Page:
Restricting promotions of food and drink high in fat, sugar or salt - proposed regulations: consultation

This consultation seeks views on the detail of proposed regulations to restrict the promotions of foods high in fat, sugar or salt where they are sold to the public. The consultation closes on 21 May 2024. If you are unable to respond by then, please contact us and send your completed respondent information form (see supporting documents) to Responses received up to 28 May will be accepted and included in the analysis of this consultation.

Section 1: Foods subject to restriction

25. In our 2022 consultation, we sought views on the food[3] categories that would be subject to promotions restrictions in Scotland. We also sought views on targeting pre-packed foods and applying a nutrient profiling[4] approach to identify high fat, sugar or salt (HFSS) foods.

26. Overall, non-industry respondents indicated support for expanding the food categories within scope of restrictions beyond discretionary[5] to support a more comprehensive approach. Industry respondents tended to favour alignment with promotions restrictions for England, as set out in the Food (Promotion and Placement) (England) Regulations 2021, on the basis that it would help to minimise regulatory and business burden. Individual views were mixed.

27. Overall, respondents supported the use of nutrient profiling to identify HFSS foods within targeted categories although views were mixed on targeting pre-packed foods only. Industry respondents tended to support targeting pre-packed foods on the basis that the approach would align with England. Non-industry tended to disagree with targeting pre-packed foods only, primarily due to concerns that it would create loopholes that could undermine the overall effectiveness of the policy.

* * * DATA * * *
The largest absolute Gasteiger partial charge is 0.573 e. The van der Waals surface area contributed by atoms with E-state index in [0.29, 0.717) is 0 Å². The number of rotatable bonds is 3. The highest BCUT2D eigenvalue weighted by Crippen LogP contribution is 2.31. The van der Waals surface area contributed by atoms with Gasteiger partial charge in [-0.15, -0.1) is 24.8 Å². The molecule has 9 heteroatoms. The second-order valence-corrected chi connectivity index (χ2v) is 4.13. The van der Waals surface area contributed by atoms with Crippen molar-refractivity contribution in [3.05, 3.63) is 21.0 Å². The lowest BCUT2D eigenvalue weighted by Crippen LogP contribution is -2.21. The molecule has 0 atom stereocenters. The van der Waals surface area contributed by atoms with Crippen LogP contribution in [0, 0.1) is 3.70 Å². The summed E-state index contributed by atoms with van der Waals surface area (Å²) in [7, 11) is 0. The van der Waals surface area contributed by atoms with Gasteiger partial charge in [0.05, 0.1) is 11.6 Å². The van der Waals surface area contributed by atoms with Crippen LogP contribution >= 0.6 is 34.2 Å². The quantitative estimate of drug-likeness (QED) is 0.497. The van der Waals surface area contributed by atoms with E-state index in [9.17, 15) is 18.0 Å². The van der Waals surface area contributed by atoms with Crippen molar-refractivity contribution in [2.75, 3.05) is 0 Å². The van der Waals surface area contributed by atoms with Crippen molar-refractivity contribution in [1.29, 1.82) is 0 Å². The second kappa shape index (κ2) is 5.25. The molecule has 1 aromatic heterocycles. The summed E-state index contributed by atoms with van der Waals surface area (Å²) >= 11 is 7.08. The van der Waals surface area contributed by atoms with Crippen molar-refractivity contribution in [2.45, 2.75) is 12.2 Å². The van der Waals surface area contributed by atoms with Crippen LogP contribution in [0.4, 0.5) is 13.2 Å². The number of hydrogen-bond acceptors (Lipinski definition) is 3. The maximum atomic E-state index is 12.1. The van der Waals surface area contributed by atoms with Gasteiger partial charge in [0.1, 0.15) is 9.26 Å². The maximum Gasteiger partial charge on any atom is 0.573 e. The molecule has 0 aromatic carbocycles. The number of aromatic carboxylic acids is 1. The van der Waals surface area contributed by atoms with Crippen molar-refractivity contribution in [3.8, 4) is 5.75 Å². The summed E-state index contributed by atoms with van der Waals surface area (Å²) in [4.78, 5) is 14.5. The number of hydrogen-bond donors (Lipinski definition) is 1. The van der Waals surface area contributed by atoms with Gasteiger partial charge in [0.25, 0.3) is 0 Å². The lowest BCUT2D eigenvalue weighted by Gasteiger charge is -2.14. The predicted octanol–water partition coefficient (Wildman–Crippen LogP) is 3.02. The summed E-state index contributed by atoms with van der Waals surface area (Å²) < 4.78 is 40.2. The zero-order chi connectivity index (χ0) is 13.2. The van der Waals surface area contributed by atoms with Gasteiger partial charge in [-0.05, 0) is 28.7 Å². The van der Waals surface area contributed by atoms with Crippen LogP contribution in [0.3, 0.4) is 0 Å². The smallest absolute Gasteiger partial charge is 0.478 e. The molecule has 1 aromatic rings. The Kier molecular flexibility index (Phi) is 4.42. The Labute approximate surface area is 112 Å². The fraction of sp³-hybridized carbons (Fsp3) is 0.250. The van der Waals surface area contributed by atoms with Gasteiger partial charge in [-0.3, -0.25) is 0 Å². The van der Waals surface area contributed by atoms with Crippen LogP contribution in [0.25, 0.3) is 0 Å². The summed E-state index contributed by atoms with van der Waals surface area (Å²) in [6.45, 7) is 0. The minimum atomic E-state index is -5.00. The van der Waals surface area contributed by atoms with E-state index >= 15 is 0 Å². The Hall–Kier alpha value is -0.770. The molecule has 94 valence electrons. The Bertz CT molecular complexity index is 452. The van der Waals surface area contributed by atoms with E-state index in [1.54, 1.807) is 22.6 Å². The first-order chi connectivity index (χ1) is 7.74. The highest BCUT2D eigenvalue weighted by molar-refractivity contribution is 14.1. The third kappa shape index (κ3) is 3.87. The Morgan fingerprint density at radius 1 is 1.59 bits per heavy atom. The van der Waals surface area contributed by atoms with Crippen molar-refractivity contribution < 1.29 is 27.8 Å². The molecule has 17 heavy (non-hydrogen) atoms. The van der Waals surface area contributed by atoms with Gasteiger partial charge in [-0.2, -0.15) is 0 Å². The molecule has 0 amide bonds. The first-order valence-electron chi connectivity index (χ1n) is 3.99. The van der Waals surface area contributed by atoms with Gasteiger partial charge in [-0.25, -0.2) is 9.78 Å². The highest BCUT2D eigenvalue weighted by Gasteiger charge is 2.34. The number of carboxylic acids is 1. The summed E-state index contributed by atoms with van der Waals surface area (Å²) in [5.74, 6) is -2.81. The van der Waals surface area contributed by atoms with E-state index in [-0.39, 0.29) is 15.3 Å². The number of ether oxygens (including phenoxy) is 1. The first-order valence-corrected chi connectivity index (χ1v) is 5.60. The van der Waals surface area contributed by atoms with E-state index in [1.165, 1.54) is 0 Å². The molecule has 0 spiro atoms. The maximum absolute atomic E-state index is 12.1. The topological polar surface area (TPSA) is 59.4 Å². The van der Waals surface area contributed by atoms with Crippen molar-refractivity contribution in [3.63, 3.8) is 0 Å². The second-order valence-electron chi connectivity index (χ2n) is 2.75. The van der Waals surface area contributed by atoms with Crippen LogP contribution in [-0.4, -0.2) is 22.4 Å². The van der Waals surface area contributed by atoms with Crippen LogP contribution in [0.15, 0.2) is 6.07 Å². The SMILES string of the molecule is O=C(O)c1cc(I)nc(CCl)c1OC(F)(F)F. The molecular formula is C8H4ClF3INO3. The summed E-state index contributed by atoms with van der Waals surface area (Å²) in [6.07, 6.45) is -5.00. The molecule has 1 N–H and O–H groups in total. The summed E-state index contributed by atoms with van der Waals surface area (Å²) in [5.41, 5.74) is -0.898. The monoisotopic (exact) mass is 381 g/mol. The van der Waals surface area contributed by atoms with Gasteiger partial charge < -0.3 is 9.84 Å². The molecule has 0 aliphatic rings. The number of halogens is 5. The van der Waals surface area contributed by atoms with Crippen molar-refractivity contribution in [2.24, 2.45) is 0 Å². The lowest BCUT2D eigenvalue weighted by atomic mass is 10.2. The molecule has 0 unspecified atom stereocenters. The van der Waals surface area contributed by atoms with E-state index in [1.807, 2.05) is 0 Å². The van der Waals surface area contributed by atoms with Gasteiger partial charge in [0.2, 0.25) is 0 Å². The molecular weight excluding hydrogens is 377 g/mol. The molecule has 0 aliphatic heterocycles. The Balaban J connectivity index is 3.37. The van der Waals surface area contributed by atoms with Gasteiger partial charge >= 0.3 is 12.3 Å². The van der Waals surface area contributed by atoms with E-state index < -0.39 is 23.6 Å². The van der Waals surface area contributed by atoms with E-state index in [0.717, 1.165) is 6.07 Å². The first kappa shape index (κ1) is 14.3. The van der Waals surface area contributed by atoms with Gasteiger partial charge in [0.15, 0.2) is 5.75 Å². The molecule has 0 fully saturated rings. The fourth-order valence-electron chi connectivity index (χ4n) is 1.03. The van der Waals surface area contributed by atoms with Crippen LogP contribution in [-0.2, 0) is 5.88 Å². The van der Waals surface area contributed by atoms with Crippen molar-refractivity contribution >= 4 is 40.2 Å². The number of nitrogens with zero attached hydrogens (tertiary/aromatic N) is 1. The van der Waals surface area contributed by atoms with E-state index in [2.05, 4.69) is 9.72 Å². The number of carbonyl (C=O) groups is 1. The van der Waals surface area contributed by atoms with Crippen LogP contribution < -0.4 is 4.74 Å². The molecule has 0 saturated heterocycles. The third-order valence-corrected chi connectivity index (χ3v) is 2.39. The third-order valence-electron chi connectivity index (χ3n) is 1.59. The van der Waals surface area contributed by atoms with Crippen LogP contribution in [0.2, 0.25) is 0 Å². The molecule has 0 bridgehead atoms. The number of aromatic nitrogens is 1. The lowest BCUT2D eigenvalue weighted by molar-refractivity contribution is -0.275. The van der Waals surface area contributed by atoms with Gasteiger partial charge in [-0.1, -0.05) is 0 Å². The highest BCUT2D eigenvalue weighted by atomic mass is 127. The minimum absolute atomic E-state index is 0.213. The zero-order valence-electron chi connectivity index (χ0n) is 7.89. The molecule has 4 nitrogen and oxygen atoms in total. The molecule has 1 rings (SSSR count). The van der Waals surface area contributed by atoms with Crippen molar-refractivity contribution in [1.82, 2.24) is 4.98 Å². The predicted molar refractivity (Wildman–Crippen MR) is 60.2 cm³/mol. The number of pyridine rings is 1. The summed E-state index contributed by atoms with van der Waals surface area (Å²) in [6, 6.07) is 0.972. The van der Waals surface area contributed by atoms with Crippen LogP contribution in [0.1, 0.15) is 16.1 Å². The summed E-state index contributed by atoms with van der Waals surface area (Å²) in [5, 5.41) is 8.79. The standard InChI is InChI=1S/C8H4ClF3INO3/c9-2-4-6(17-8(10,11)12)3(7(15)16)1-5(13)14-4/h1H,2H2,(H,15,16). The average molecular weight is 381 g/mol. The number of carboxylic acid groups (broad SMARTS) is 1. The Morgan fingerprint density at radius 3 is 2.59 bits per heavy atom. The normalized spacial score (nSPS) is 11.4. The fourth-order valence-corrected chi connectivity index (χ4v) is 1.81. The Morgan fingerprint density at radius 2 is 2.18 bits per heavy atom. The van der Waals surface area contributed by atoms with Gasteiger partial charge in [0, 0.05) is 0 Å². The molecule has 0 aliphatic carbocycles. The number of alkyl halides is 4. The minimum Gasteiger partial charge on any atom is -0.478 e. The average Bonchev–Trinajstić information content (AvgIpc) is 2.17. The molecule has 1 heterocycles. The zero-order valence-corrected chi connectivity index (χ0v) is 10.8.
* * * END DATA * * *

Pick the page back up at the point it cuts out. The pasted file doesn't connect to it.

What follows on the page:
28. A more detailed breakdown of the feedback is available in section 3 of the independent analysis report of the consultation, published in May 2023.

Food categories

29. Following careful consideration of the feedback received, we propose that the food categories[6] within scope of promotions restrictions are:

Soft drinks with added sugar (including soft drinks such as cola or lemonade, as well as juice based and milk based drinks with added sugar, fruit juices and smoothies with added sugar).

Savoury snacks (including crisps, corn puffs, tortilla chips, savoury crackers or rice cakes such as pretzels, papadums, salted popcorn and prawn crackers).

Breakfast cereals (including ready-to-eat cereals, granola, muesli, porridge oats and other oat-based cereals).

Confectionery (including chocolates and sweets).

Ice cream, ice lollies, frozen yogurt, water ices and similar frozen products.

Cakes and cupcakes (including swiss rolls, tray bakes and cake bars).

Sweet biscuits and bars based on one or more of nuts, seeds or cereal.

Morning goods (including croissants, pains au chocolat and similar pastries, crumpets, pancakes, buns, teacakes, scones, waffles, Danish pastries and fruit loaves).

Desserts and puddings (including pies, tarts and flans, cheesecake, gateaux, dairy desserts, sponge puddings, rice pudding, crumbles, fruit fillings, powdered desserts, custards, jellies and meringues).

Sweetened yoghurt and fromage frais


Roast potatoes, chips and other similar potato products

Ready meals (including ready to cook or reheat meals intended to be consumed as a complete meal, or meal centres[7], such as ready to heat stews, curries, bolognese or pies, in addition to breaded or battered vegetable, meat, fish or poultry products.)